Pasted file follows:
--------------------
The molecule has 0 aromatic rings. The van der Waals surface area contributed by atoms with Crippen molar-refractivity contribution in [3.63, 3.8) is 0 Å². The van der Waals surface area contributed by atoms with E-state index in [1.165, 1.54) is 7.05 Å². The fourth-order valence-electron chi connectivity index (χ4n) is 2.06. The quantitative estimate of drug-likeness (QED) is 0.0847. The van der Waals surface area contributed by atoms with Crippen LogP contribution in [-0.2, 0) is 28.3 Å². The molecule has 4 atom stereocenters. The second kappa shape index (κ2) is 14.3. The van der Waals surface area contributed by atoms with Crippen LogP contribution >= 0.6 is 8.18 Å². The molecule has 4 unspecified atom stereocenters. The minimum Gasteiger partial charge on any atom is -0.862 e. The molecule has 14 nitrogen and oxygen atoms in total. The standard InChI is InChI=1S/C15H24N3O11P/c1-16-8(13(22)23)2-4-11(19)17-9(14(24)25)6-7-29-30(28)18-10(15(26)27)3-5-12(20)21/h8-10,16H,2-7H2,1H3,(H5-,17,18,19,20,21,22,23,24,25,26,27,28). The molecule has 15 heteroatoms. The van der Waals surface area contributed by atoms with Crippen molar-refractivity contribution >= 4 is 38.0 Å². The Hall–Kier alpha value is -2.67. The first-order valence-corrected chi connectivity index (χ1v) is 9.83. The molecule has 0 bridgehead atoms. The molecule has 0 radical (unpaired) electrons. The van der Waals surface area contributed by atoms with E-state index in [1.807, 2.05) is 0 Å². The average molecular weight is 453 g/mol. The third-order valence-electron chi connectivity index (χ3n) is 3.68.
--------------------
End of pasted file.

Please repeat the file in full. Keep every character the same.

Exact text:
The molecule has 0 aromatic rings. The van der Waals surface area contributed by atoms with Crippen molar-refractivity contribution in [3.63, 3.8) is 0 Å². The van der Waals surface area contributed by atoms with E-state index in [1.165, 1.54) is 7.05 Å². The fourth-order valence-electron chi connectivity index (χ4n) is 2.06. The quantitative estimate of drug-likeness (QED) is 0.0847. The van der Waals surface area contributed by atoms with Crippen LogP contribution in [-0.2, 0) is 28.3 Å². The molecule has 4 atom stereocenters. The second kappa shape index (κ2) is 14.3. The van der Waals surface area contributed by atoms with Crippen LogP contribution >= 0.6 is 8.18 Å². The molecule has 4 unspecified atom stereocenters. The minimum Gasteiger partial charge on any atom is -0.862 e. The molecule has 14 nitrogen and oxygen atoms in total. The standard InChI is InChI=1S/C15H24N3O11P/c1-16-8(13(22)23)2-4-11(19)17-9(14(24)25)6-7-29-30(28)18-10(15(26)27)3-5-12(20)21/h8-10,16H,2-7H2,1H3,(H5-,17,18,19,20,21,22,23,24,25,26,27,28). The molecule has 15 heteroatoms. The van der Waals surface area contributed by atoms with Crippen molar-refractivity contribution >= 4 is 38.0 Å². The Hall–Kier alpha value is -2.67. The first-order valence-corrected chi connectivity index (χ1v) is 9.83. The molecule has 0 bridgehead atoms. The molecule has 0 radical (unpaired) electrons. The van der Waals surface area contributed by atoms with E-state index in [1.807, 2.05) is 0 Å². The average molecular weight is 453 g/mol. The third-order valence-electron chi connectivity index (χ3n) is 3.68.